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AS Lindblad, TE Clemons, SB Bressler, EY ChewAREDS Research Group; NEI-VFQ in the Age-Related Eye Disease Study (AREDS) . Invest. Ophthalmol. Vis. Sci. 2002;43(13):1905.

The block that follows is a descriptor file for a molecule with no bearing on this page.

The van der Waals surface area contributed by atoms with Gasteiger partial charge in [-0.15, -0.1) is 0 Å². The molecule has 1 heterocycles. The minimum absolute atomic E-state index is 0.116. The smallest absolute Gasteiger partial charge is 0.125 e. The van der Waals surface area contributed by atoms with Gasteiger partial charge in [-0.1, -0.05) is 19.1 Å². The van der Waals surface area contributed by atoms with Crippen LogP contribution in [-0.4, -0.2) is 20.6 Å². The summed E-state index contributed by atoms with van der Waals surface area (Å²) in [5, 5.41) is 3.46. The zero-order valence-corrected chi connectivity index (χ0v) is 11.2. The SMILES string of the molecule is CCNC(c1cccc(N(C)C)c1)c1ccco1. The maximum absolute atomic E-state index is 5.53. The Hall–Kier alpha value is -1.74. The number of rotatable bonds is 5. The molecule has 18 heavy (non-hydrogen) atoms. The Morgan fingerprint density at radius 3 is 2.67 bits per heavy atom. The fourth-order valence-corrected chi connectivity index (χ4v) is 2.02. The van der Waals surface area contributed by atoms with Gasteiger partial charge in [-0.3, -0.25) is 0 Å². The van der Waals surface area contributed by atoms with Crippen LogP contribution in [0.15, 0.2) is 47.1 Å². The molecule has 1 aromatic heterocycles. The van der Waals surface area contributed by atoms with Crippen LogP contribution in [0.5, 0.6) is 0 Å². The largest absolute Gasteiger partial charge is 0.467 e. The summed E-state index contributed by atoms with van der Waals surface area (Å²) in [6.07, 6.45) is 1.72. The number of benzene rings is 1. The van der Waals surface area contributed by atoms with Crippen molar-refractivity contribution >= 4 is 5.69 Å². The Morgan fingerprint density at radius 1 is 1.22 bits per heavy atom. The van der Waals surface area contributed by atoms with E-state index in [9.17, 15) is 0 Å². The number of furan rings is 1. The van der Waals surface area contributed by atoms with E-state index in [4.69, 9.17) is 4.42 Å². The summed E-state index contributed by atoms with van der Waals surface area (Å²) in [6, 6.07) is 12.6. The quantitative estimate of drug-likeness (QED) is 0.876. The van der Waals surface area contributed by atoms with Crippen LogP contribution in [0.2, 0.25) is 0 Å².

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Purpose:Describe the vision targeted, health-related quality of life, measured with the National Eye Institute Vision Function Questionnaire (NEI-VFQ), in participants in the Age-Related Eye Disease Study (AREDS) according to their AMD, lens opacity, and visual acuity status. Methods:The 39-item NEI-VFQ was administered at the 5-year clinic visit to 4,121 AREDS participants and at least 1 year later in 2,697 participants. At the time of administration, participants were classified by age-related macular degeneration (AMD), lens opacity, and visual acuity status. AMD category (none, early, intermediate, advanced), nuclear lens opacity groups (none, mild, moderate), and cortical opacity groups (none, mild, moderate) were based on grading of photographs by a reading center. Visual acuity (VA) groups (20/20 or better both eyes, 20/20 or better in only one eye, worse than 20/20 both eyes) were based on the number of letters read on the logMAR ETDRS chart. Mean differences in the overall VFQ score and subscale scores within the ordered categorical variables (AMD/lens/VA status) were adjusted by age, gender and race and assessed using a test for trend. Dunnett's multiple comparisons test was used to identify differences within groups. Change in VFQ score was evaluated using analysis of variance (adjusted for age and time between two VFQs). Results:The age, gender, and race adjusted mean NEI-VFQ scores for participants with advanced AMD, moderate nuclear opacity, and reduced VA OU generally were lower than the corresponding disease free groups (P<0.001). The adjusted mean overall VFQ score for participants 1) with advanced AMD was 74 compared to 92 for those with no AMD; 2) with moderate nuclear opacity was 86 compared to 90 for those with no nuclear opacity; and 3) with VA less than 20/20 in both eyes was 82 compared to 94 for those with VA 20/20 or better in both eyes. VFQ scores of participants with moderate cortical opacity were similar to those with no opacity (adjusted mean overall VFQ score 88 vs. 89). Participants who developed advanced AMD between the 5-year and subsequent administration of the VFQ (n=127) had an average decrease in score of 8.13 (P<0.001). Average decrease was 0.64 in those who did not develop advanced AMD between the two administrations. Conclusion:Our findings add support for the use of the NEI-VFQ as a measure of vision targeted, health-related quality of life in persons at risk for the development of advanced AMD and lens opacity.
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